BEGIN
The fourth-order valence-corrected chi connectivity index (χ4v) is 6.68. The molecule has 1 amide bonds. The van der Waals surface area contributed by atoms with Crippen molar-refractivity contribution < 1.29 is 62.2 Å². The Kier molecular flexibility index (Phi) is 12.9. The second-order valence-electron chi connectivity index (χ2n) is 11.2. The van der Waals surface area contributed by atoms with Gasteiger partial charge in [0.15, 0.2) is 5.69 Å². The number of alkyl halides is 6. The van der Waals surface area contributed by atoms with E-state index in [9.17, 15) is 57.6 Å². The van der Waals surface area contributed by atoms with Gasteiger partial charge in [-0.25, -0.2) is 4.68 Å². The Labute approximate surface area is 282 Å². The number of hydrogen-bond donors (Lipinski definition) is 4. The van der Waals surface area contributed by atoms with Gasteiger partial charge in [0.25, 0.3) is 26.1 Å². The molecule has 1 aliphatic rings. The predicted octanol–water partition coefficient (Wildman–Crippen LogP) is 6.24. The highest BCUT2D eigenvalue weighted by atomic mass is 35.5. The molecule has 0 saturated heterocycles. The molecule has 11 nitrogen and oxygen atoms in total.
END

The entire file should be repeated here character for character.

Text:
The fourth-order valence-corrected chi connectivity index (χ4v) is 6.68. The molecule has 1 amide bonds. The van der Waals surface area contributed by atoms with Crippen molar-refractivity contribution < 1.29 is 62.2 Å². The Kier molecular flexibility index (Phi) is 12.9. The second-order valence-electron chi connectivity index (χ2n) is 11.2. The van der Waals surface area contributed by atoms with Gasteiger partial charge in [0.15, 0.2) is 5.69 Å². The number of alkyl halides is 6. The van der Waals surface area contributed by atoms with E-state index in [9.17, 15) is 57.6 Å². The van der Waals surface area contributed by atoms with Gasteiger partial charge in [-0.25, -0.2) is 4.68 Å². The Labute approximate surface area is 282 Å². The number of hydrogen-bond donors (Lipinski definition) is 4. The van der Waals surface area contributed by atoms with Gasteiger partial charge in [0.25, 0.3) is 26.1 Å². The molecule has 1 aliphatic rings. The predicted octanol–water partition coefficient (Wildman–Crippen LogP) is 6.24. The highest BCUT2D eigenvalue weighted by atomic mass is 35.5. The molecule has 0 saturated heterocycles. The molecule has 11 nitrogen and oxygen atoms in total.